“What are we ending up with, loadout-wise?” He knew the numbers by heart, having thrashed it out in midnight sessions with the exec and the strike and weapons officers, with input from the squadron weapons officer, the type commander, and the COMNAVSURFLANT Ballistic Missile Defense Readiness Office. But it never hurt to make sure you were getting what you expected. Especially the way tensions were running up with Iran and Pakistan, and China now, too. There’d been something on CNN moments ago, about massive capital outflows from that country.

“New totals aft are twenty-four of the new RIM-162s, four Tomahawks, and four regular SM-2 Standards. Twelve new Block 4A rounds total: two in the forward cells, ten aft.”

Dan nodded. They’d left the States with only four of the experimental rounds, which he’d expended in two engagements. The Combat Systems Weapon Inventory screen in CIC loomed in his nightmares, counting down as whatever dream-battle he was fighting progressed. Until he was left with zeros, and cruise missiles incoming, and he’d wake shaking and sweating.

He didn’t need imagination to guess what would happen then. He’d seen it, aboard USS Horn, and Reynolds Ryan, and Turner Van Zandt.

He didn’t want his name associated with another disaster. Not because of his career. That was over, after this tour. Especially after what Blair had said about congressional interest. He just didn’t want more corpses on his conscience.

The chief corpsman, “Doc” Grissett, was leaning against the bulkhead in the passageway outside the unit commander’s cabin. “You asked for a report on our cleanup, Skipper. We replaced all the air filters and disinfected all the ventilation ducts we could reach.”

“Is that going to solve our problem?” Savo had been plagued by a flulike illness among the crew, especially in forward weapons berthing, though there’d been cases throughout the ship. One seaman had died in his bunk. They’d shipped the body back to Bethesda, but the cultures had been inconclusive.

“Hope so, sir. Scrubbed out with bleach.”

The 1MC bonged. One, two; three, four; five, six bells. That would be Jenn Roald. He spun on his heel and headed for the quarterdeck, conscious, too late, that he was still in civvies.

* * *

THE unit commander’s stateroom was actually a small suite, first a large room with desk, terminal, and table, then a smaller bedroom, with a compact head and shower aft of that. On the rare occasions when an officer senior to the commanding officer was aboard, he operated out of here.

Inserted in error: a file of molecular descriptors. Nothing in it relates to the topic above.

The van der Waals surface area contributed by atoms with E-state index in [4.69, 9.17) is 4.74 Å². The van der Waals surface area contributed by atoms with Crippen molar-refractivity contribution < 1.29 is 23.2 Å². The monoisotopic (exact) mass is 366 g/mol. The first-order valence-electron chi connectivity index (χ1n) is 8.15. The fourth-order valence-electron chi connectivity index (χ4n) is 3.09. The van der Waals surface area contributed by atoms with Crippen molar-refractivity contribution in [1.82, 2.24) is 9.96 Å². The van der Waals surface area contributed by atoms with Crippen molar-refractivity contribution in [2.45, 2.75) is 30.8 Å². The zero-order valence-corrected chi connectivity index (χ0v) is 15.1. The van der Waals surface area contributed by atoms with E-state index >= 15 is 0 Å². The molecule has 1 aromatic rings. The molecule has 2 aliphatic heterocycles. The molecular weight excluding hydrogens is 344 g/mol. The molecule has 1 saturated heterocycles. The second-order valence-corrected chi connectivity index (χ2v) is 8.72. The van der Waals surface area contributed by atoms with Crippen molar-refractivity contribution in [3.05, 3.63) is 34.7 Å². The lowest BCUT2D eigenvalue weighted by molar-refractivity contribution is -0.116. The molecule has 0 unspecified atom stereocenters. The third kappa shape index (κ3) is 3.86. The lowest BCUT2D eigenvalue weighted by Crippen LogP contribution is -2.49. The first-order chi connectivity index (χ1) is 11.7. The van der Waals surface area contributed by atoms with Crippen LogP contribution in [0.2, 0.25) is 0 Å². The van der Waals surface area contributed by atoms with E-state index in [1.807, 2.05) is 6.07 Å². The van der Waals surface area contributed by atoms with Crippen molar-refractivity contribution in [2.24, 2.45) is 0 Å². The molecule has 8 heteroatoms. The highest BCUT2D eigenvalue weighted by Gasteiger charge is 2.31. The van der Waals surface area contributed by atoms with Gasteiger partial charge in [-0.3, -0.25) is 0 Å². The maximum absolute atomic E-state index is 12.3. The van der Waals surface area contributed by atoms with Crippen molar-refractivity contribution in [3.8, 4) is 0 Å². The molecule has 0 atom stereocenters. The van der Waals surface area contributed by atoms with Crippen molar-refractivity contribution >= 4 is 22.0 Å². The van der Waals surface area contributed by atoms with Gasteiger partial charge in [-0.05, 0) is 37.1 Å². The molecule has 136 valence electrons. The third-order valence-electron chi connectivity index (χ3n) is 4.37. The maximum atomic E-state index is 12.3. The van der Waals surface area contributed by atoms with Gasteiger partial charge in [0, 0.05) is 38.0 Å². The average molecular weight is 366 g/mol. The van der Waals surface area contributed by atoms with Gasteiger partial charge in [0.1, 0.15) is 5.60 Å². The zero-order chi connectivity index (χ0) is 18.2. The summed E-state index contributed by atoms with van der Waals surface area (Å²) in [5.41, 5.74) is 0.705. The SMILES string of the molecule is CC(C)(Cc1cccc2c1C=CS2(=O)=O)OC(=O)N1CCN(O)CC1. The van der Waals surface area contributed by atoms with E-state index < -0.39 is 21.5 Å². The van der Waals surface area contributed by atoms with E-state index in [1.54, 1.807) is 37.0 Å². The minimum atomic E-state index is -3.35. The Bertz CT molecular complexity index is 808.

Or she, as was the case tonight. Fine-boned, thin-faced, Jennifer Roald held a cup of punch at the table, which was spread with white linen. To his relief, she was in civilian clothes too, a dark pantsuit that looked both dressy and as if she could inspect an engine room in it. He and Roald dated back to the West Wing, where she’d run the Situation Room. Now she commanded the squadron that Savo was, however loosely, attached to.

This was the first time he’d seen the silver service laid out. The old metal glowed with a soft light. The dishes were finer china than the heavy, thick wardroom settings. The food, though, would be straight from the crew’s mess—jerk chicken, steamed green beans, brown rice, butterscotch ice cream—laid out by CSSN Longley. Dan’s culinary specialist stood half at attention by the galley door, in a white jacket for once without food stains. The evening’s guests were Blair, in a green sequined one-shoulder sheath that sparkled as she moved; Cheryl Staurulakis; Commodore Roald; and Dr. William Noblos, the acerbic, nay-saying rider from the Johns Hopkins Applied Physics Lab. Also, the commanding officer of Naval Station Souda Bay, Captain Nichols Blomqvist, and his opposite number on the Greek side, Captain Photios Stergiou, Hellenic Navy. They were in service dress blue. Stergiou handed over a bottle of wine with a smirk. Knowing, no doubt, that U.S. ships were dry. Dan thanked him and set it aside.